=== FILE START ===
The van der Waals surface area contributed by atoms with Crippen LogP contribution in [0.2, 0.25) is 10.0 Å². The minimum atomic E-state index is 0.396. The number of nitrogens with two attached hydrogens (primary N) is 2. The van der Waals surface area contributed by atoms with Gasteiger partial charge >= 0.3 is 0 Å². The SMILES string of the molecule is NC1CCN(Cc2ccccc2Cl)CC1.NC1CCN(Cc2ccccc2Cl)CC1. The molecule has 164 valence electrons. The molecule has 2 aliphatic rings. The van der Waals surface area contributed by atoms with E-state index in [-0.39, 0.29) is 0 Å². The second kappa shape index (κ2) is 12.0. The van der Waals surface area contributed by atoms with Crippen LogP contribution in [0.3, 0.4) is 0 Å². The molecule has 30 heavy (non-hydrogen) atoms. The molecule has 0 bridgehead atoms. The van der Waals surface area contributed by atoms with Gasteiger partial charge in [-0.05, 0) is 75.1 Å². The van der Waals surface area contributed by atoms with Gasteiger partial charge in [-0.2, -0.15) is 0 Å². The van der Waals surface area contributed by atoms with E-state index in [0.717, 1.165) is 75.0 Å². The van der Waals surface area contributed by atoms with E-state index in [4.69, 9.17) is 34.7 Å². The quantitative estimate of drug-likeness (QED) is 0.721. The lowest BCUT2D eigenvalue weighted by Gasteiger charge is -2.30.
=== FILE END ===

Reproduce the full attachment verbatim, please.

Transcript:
The van der Waals surface area contributed by atoms with Crippen LogP contribution in [0.2, 0.25) is 10.0 Å². The minimum atomic E-state index is 0.396. The number of nitrogens with two attached hydrogens (primary N) is 2. The van der Waals surface area contributed by atoms with Gasteiger partial charge >= 0.3 is 0 Å². The SMILES string of the molecule is NC1CCN(Cc2ccccc2Cl)CC1.NC1CCN(Cc2ccccc2Cl)CC1. The molecule has 164 valence electrons. The molecule has 2 aliphatic rings. The van der Waals surface area contributed by atoms with E-state index in [-0.39, 0.29) is 0 Å². The second kappa shape index (κ2) is 12.0. The van der Waals surface area contributed by atoms with Crippen LogP contribution in [0.3, 0.4) is 0 Å². The molecule has 30 heavy (non-hydrogen) atoms. The molecule has 0 bridgehead atoms. The van der Waals surface area contributed by atoms with Gasteiger partial charge in [-0.05, 0) is 75.1 Å². The van der Waals surface area contributed by atoms with Gasteiger partial charge in [-0.2, -0.15) is 0 Å². The van der Waals surface area contributed by atoms with E-state index in [0.717, 1.165) is 75.0 Å². The van der Waals surface area contributed by atoms with E-state index in [4.69, 9.17) is 34.7 Å². The quantitative estimate of drug-likeness (QED) is 0.721. The lowest BCUT2D eigenvalue weighted by Gasteiger charge is -2.30.